Before my emigration to the United States five years ago, I was known as a Nigerian of the Yoruba ethnic group. I was also a Western-educated woman with certain privileges and high expectations.
Since coming here, though, my identity has changed. I am now an "African woman." My culture, attitude, and experience are presumed to reflect all of Africa, a continent of 55 countries, 400 million people, and thousands of ethnic and linguistic groups. By definition, I am supposed to be poor, uneducated, and ridden with disease.
My first jolt came one evening in 1991, when I was a new immigrant. I was watching a public-television documentary about little children's first day at school in such countries as Japan, the United Kingdom, the United States, and, of course, "Africa."
"Africa is not a country," was my first thought. But what followed was even more distressing. While parents in other countries were shown engaging in different rituals of sending children to school, in "Africa," children were seen climbing trees in the forest. This, the narrator said, is something they learn from older children. I could not believe my eyes.
I grew up in a rural town in Nigeria. We had five primary schools and a high school. There was a post office and a small clinic. All these facilities have since expanded as Nigeria grew rich from its oil.
I remember my first day at school. My father took me, and I was so proud to be wearing a school uniform, carrying my black slate and chalk. I recall the elegance of my teacher: I wanted to dress and walk just like her. I persuaded my father to buy hair ornaments for me, even though my hair was closely cropped, as is the hair of all little children.
My primary school, run by the Anglican mission, had many flower gardens that were carefully cultivated and tended by the pupils under the supervision of the teachers.
In high school, we studied Shakespeare, George Eliot, Jonathan Swift, the Bront sisters, and Charles Dickens. Under British colonial rule, generations of Nigerians studied such writers to the exclusion of African authors.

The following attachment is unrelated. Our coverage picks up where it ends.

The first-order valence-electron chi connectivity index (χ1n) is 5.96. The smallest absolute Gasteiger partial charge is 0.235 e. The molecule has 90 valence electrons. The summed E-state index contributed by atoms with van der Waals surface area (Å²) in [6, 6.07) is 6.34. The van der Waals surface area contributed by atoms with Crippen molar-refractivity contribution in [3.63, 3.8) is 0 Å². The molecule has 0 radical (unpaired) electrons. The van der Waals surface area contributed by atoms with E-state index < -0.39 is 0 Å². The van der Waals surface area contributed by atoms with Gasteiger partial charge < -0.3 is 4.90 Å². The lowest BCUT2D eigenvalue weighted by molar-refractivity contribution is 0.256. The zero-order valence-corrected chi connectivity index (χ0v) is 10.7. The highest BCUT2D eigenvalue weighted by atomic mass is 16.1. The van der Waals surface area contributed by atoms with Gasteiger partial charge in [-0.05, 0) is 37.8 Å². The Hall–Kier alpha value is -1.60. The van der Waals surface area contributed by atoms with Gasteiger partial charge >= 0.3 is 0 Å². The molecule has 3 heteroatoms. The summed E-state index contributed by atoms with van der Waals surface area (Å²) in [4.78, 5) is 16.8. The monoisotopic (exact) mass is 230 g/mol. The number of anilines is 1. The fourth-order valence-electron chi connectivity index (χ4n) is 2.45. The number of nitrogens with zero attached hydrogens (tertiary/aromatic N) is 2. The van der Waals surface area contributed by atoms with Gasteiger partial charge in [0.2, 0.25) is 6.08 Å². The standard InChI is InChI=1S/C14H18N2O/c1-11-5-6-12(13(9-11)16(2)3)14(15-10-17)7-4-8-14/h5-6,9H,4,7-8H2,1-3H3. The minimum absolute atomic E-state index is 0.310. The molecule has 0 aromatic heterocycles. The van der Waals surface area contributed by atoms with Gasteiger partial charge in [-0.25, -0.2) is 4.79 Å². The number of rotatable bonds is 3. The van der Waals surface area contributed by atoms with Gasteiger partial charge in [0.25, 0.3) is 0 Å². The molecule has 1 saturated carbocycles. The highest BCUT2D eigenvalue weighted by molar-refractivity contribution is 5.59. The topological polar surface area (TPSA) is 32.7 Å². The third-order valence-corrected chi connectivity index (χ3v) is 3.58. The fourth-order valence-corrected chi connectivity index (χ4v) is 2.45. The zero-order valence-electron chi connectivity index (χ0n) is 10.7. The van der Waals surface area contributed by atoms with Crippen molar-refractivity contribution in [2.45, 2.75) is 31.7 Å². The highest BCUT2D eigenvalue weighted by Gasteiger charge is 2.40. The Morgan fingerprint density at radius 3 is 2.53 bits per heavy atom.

My teenage idol was Nancy Drew, an American teenage detective I discovered in my father's library one vacation. I read the books many times over.
The TV documentary didn't show any of this. I can understand such misconceptions from the average person. But in December 1993, Sen. Ernest Hollings (D) of South Carolina, returning from trade talks in Switzerland, jokingly implied that African leaders were cannibals.
I was shocked to read this, not only because of the insult, but also because of what it implied about the great ignorance of the realities of our lives.
Some of the worst riots in Nigeria have their roots in the disparity between the opulent lifestyles of the elite - the privileged diplomats who traveled to Geneva - and the austere lives forced on the rest of the population by the government. While a large percentage of the population is suffering, the elites are driving BMWs, Mercedes-Benzes, and Alfa Romeos. Their opulent houses are built with tall fences and staffed with servants, guards, and dogs.
Since the supply of electricity and water is erratic, the elites have generators and water pumps. Their children go to schools and colleges abroad. Their conspicuous consumption generates so much anger and resentment among the underprivileged that they sometimes take to the streets to vent their anger.
These rulers were the same ones characterized as starving cannibals. This could be said with impunity, because this is what being an African seems to mean in America.
It does not matter that some of these "cannibals" are products of the world's best universities; neither does it seem to matter that they belong to the class that controls and distributes the resources of their countries.
I am beginning to understand the differences between the myth of the African that I am in America and the Nigerian I consider myself to be. I spoke to my first Kenyan and tasted my first dish from Sierra Leone in this country. It was at a dinner given by an American friend who worried all evening that she had not prepared it the authentic way. I doubt I convinced her that I wouldn't know an authentic Sierra Leonean dish from her version. Both were as foreign to my palate as pizza.
EVEN as I become accustomed to what Americans expect from me - do I know their friend in Mombasa, Kenya? or perhaps an acquaintance in Ghana? - their stereotype of the silent and voiceless African woman remains alien to me. The women I grew up with were anything but silent.
Yoruba women of southwestern Nigeria have a long history of organization and prosperity. Many of our grandmothers put our parents through college. Many own real estate and farms. They employ workers and commute home at the end of the day in luxury cars after they've closed their shops. In fact, women dominate the retail segment in southern Nigeria.
And in 1939, the disturbances known later as the Aba riots began when women in southeastern Nigeria organized a peaceful protest against taxes levied by the British rulers. Women were killed as the demonstrations were violently put down. That was many decades before the current tide of Western feminism. This is a part of my history.
To become an African woman is to struggle against the myths and misconceptions of African womanhood. Yes, I am an African, but I am a Nigerian first. That is the only honest claim I can make. I cannot speak for a continent.
Call me Nigerian, and I won't tell you any tall African tales.